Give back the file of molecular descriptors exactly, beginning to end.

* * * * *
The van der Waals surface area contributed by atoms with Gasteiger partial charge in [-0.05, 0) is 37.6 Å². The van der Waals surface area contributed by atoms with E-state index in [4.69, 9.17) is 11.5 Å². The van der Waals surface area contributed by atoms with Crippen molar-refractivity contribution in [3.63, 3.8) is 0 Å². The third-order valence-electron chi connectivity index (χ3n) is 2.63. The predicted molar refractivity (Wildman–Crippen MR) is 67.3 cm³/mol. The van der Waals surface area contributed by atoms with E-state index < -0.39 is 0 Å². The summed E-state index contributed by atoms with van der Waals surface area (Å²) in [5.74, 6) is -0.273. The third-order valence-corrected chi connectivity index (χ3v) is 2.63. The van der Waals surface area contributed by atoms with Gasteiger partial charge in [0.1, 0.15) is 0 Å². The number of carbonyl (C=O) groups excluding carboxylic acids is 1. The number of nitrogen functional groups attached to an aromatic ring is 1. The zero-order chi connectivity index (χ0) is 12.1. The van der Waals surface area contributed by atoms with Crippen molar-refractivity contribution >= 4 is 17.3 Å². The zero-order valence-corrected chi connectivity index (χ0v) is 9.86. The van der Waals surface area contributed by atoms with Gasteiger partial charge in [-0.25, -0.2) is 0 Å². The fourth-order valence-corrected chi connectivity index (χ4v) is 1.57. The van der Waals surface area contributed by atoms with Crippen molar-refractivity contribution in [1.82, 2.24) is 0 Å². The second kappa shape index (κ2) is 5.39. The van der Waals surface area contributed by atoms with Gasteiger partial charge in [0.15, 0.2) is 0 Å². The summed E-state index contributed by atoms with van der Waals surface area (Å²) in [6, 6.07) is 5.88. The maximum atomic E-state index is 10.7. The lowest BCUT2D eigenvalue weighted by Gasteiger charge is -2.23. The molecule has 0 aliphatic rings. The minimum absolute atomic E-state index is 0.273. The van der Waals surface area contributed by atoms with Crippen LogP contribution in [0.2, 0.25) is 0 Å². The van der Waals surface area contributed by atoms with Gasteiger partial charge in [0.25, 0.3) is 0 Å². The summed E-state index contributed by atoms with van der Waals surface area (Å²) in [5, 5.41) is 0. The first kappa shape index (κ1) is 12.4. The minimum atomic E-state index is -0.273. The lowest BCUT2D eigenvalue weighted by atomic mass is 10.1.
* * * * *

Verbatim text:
The van der Waals surface area contributed by atoms with Gasteiger partial charge in [-0.05, 0) is 37.6 Å². The van der Waals surface area contributed by atoms with E-state index in [4.69, 9.17) is 11.5 Å². The van der Waals surface area contributed by atoms with Crippen molar-refractivity contribution in [3.63, 3.8) is 0 Å². The third-order valence-electron chi connectivity index (χ3n) is 2.63. The predicted molar refractivity (Wildman–Crippen MR) is 67.3 cm³/mol. The van der Waals surface area contributed by atoms with E-state index < -0.39 is 0 Å². The summed E-state index contributed by atoms with van der Waals surface area (Å²) in [5.74, 6) is -0.273. The third-order valence-corrected chi connectivity index (χ3v) is 2.63. The van der Waals surface area contributed by atoms with Gasteiger partial charge in [0.1, 0.15) is 0 Å². The number of carbonyl (C=O) groups excluding carboxylic acids is 1. The number of nitrogen functional groups attached to an aromatic ring is 1. The zero-order chi connectivity index (χ0) is 12.1. The van der Waals surface area contributed by atoms with Crippen molar-refractivity contribution >= 4 is 17.3 Å². The zero-order valence-corrected chi connectivity index (χ0v) is 9.86. The van der Waals surface area contributed by atoms with Gasteiger partial charge in [-0.25, -0.2) is 0 Å². The fourth-order valence-corrected chi connectivity index (χ4v) is 1.57. The van der Waals surface area contributed by atoms with Crippen molar-refractivity contribution in [1.82, 2.24) is 0 Å². The second kappa shape index (κ2) is 5.39. The van der Waals surface area contributed by atoms with Gasteiger partial charge in [0.15, 0.2) is 0 Å². The summed E-state index contributed by atoms with van der Waals surface area (Å²) in [6, 6.07) is 5.88. The maximum atomic E-state index is 10.7. The lowest BCUT2D eigenvalue weighted by Gasteiger charge is -2.23. The molecule has 0 aliphatic rings. The minimum absolute atomic E-state index is 0.273. The van der Waals surface area contributed by atoms with Crippen LogP contribution in [0.2, 0.25) is 0 Å². The van der Waals surface area contributed by atoms with Gasteiger partial charge in [0.25, 0.3) is 0 Å². The summed E-state index contributed by atoms with van der Waals surface area (Å²) in [5, 5.41) is 0. The first kappa shape index (κ1) is 12.4. The minimum atomic E-state index is -0.273. The lowest BCUT2D eigenvalue weighted by atomic mass is 10.1.